De-Stigmatizing Mental Health and Access to Care in Communities of Color

By: Other | March 26, 2021

Written by Kimberly Nenemay, Psy.D.

A year ago, our lives changed in dramatic ways. Not only did the U.S. make the official announcement of the COVID-19 pandemic, but Breonna Taylor, George Floyd, and Ahmaud Arbery were tragically killed, igniting protests for equal rights and against systemic oppression and racism.[1,2,3] While the protests have died down, and perhaps other issues have taken the spotlight (especially the continued effects of the COVID-19 pandemic[4] on our lives), it is still important for us, as a country to keep the conversation alive around racial justice and social equality.

The Need for Mental Health Treatment for People of Color

The conversations of racial justice and social equality are particularly important in the context of mental health. Rates of depression and anxiety are higher amongst people of color compared to their White counterparts. In fact, Native American people have a higher rate of suicide compared to any other group in the U.S., and are twice as likely to develop Post-Traumatic Stress Disorder (PTSD).[5,6] According to SAMHSA’s National Survey on Drug Use and Health, rates of serious mental illness, depression and suicide are on the rise in the Black , LatinX, and the Asian-American-Pacific Islander (AAPI) populations.[7,8,9]

Barriers to Care

Despite a greater need for mental health treatment, many people of color have limited access to therapeutic services. Some of the barriers to accessing mental health treatment for communities of color may include lack of awareness of mental health resources, tendency to seek help within their community structures (i.e., clergy), and stigma around mental illness and mental health treatment such as the belief that mental illness brings shame to the family.[7,9] In fact, Asian-American and Pacific Islanders are three times less likely to seek treatment for mental health concerns compared their White counterparts.[10]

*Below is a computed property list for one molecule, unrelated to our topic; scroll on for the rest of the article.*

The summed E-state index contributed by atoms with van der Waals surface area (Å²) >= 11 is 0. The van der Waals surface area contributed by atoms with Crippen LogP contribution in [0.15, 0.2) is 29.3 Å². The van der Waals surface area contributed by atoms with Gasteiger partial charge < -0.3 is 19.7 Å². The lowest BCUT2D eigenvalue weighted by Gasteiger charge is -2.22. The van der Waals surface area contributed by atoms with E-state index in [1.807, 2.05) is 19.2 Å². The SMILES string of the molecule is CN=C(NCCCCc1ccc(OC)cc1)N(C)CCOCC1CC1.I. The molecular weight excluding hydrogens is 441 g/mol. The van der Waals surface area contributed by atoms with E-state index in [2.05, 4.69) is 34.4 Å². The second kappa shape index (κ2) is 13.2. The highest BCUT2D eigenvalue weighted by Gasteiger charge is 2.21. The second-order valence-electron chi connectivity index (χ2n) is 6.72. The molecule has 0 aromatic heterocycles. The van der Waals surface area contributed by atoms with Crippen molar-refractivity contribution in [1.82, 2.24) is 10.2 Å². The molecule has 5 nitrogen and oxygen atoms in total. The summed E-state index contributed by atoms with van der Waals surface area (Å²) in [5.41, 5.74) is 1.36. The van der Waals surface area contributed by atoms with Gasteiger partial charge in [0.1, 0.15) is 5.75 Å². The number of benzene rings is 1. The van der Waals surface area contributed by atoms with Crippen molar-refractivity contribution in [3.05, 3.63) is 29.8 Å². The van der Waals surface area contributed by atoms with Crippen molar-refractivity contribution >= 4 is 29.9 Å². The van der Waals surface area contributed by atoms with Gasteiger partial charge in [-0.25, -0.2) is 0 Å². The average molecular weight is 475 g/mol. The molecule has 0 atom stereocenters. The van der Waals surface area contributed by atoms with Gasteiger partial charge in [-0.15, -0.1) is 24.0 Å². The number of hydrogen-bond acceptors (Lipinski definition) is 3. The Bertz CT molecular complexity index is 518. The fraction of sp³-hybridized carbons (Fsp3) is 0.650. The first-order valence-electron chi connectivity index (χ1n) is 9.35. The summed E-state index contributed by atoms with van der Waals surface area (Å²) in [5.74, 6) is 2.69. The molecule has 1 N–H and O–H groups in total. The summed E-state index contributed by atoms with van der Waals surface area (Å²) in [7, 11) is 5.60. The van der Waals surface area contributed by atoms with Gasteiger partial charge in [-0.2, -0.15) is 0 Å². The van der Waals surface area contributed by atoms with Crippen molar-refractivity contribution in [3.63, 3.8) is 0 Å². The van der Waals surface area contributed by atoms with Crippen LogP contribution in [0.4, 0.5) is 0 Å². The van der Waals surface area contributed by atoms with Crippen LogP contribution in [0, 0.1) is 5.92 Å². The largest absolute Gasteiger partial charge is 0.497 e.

Distrust in the healthcare system can also be a barrier to accessing care. This distrust is likely due to historical trauma in which people of color were subjected to non-consensual experiments (such as the Tuskegee study of untreated syphilis in Black men) and non-consensual medical procedures (such as forced sterilization in Native American women).[11,12]

De-Stigmatizing Mental Health and Treatment

This past year I have seen people of color seeking mental health support at an increased rate in response to increased emotional stress. The emotional stress is not only due to the recent killings, but also from an expectation to educate others about social injustice and find solutions to these inherent problems. This responsibility is emotionally exhausting and takes a heavy toll on people of color. It is important for White allies to not place the burden of your racial awareness and education on people of color. Read the blog article Allyship for other suggestions about how to positively contribute to the movement for racial equality.

Recently, the Duchess of Sussex Meghan Markle, who is a bi-racial woman (African American and White) was interviewed by Oprah Winfrey[13] and watched by 17 million Americans across the country. The Duchess admitted to experiencing suicidal thoughts when she was an active member of the royal family in England. She also described how she was treated within the royal family and in the media as a Black woman that negatively impacted her mental health. Sadly, Meghan did not receive the mental health care that she so desperately needed (despite having the financial resources to do so), because protecting the royal image appeared to be more important.

Meghan’s story is an important reminder that regardless of social status or the color of your skin, at one point or another in a person’s lifetime, the need for mental health treatment can be a necessity. It was not a failure on her part to acknowledge her struggles. Rather, Meghan showed courage by saying “I need help.” Whether it be post-partum depression, life transitions like a divorce or finding a new job, relationship difficulties, grief, trauma, or for everyday support, professional intervention can be a literal lifesaver.

Just like Meghan did, speaking out about our struggles and the need for mental health care goes a long way towards de-stigmatizing mental health in communities of color.

Getting Help

While we still have a way to go as a country, we are chipping away at the epic struggle for racial equality, equal access to care and de-stigmatizing mental health. If you are struggling, please seek the support you need. While it can feel scary to ask for help, receiving care from a professional mental health provider can make all the difference.

We are open to referrals at Therapy Changes; please call (619) 275-2286 and our Client Care Coordinator will assist you in scheduling your first appointment or provide you with resources in the community. If you, or someone you know has thoughts of suicide, please call the National Suicide Prevention hotline at (800) 273-8255 or the San Diego Crisis Hotline at (888) 724-7240.







Photo by Alex Sorto on Unsplash

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